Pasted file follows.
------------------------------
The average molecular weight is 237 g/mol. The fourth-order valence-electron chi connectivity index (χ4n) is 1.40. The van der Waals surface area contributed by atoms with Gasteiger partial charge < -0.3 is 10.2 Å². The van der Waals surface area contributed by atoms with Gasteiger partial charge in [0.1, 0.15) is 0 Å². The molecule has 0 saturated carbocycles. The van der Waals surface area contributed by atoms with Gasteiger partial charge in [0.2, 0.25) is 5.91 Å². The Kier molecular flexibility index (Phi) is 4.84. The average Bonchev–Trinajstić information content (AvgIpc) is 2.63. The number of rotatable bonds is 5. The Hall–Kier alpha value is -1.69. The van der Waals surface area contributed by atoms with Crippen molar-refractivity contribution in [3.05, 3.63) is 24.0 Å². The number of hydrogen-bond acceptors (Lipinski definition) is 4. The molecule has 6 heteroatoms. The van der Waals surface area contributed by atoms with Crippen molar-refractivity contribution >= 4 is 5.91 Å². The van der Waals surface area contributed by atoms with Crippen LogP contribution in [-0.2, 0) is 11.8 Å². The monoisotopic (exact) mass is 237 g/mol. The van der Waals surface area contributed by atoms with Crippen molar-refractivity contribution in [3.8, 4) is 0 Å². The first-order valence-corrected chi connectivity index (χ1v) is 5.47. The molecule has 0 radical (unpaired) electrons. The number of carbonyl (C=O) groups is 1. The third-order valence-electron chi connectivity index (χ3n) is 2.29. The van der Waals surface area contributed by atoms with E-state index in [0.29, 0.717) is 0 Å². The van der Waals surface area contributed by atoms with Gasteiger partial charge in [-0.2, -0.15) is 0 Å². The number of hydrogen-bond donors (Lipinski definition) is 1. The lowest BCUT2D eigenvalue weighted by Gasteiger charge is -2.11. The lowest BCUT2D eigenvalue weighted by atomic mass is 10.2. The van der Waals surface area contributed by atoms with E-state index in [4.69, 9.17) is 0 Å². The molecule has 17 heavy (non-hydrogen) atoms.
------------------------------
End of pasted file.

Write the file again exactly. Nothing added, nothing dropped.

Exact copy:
The average molecular weight is 237 g/mol. The fourth-order valence-electron chi connectivity index (χ4n) is 1.40. The van der Waals surface area contributed by atoms with Gasteiger partial charge < -0.3 is 10.2 Å². The van der Waals surface area contributed by atoms with Gasteiger partial charge in [0.1, 0.15) is 0 Å². The molecule has 0 saturated carbocycles. The van der Waals surface area contributed by atoms with Gasteiger partial charge in [0.2, 0.25) is 5.91 Å². The Kier molecular flexibility index (Phi) is 4.84. The average Bonchev–Trinajstić information content (AvgIpc) is 2.63. The number of rotatable bonds is 5. The Hall–Kier alpha value is -1.69. The van der Waals surface area contributed by atoms with Crippen molar-refractivity contribution in [3.05, 3.63) is 24.0 Å². The number of hydrogen-bond acceptors (Lipinski definition) is 4. The molecule has 6 heteroatoms. The van der Waals surface area contributed by atoms with Crippen molar-refractivity contribution >= 4 is 5.91 Å². The van der Waals surface area contributed by atoms with Crippen LogP contribution in [-0.2, 0) is 11.8 Å². The monoisotopic (exact) mass is 237 g/mol. The van der Waals surface area contributed by atoms with Crippen molar-refractivity contribution in [3.8, 4) is 0 Å². The first-order valence-corrected chi connectivity index (χ1v) is 5.47. The molecule has 0 radical (unpaired) electrons. The number of carbonyl (C=O) groups is 1. The third-order valence-electron chi connectivity index (χ3n) is 2.29. The van der Waals surface area contributed by atoms with E-state index in [0.29, 0.717) is 0 Å². The van der Waals surface area contributed by atoms with Gasteiger partial charge in [-0.2, -0.15) is 0 Å². The number of hydrogen-bond donors (Lipinski definition) is 1. The lowest BCUT2D eigenvalue weighted by Gasteiger charge is -2.11. The lowest BCUT2D eigenvalue weighted by atomic mass is 10.2. The van der Waals surface area contributed by atoms with E-state index in [4.69, 9.17) is 0 Å². The molecule has 17 heavy (non-hydrogen) atoms.